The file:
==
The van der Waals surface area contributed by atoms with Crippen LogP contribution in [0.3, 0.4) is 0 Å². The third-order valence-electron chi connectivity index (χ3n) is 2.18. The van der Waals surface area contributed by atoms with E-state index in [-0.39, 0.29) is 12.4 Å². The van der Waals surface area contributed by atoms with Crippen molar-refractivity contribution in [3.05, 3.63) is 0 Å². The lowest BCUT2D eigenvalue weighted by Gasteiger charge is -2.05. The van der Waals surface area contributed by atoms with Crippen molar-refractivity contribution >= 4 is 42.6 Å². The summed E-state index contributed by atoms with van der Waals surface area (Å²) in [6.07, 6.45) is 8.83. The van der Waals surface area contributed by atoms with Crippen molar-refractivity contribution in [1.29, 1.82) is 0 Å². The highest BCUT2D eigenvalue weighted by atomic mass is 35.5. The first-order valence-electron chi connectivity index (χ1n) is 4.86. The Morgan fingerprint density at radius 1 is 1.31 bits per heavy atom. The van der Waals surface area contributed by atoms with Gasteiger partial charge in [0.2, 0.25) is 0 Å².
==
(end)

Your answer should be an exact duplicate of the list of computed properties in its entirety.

The van der Waals surface area contributed by atoms with Crippen LogP contribution in [0.3, 0.4) is 0 Å². The third-order valence-electron chi connectivity index (χ3n) is 2.18. The van der Waals surface area contributed by atoms with E-state index in [-0.39, 0.29) is 12.4 Å². The van der Waals surface area contributed by atoms with Crippen molar-refractivity contribution in [3.05, 3.63) is 0 Å². The lowest BCUT2D eigenvalue weighted by Gasteiger charge is -2.05. The van der Waals surface area contributed by atoms with Crippen molar-refractivity contribution >= 4 is 42.6 Å². The summed E-state index contributed by atoms with van der Waals surface area (Å²) in [6.07, 6.45) is 8.83. The van der Waals surface area contributed by atoms with Crippen molar-refractivity contribution in [1.29, 1.82) is 0 Å². The highest BCUT2D eigenvalue weighted by atomic mass is 35.5. The first-order valence-electron chi connectivity index (χ1n) is 4.86. The Morgan fingerprint density at radius 1 is 1.31 bits per heavy atom. The van der Waals surface area contributed by atoms with Gasteiger partial charge in [0.2, 0.25) is 0 Å².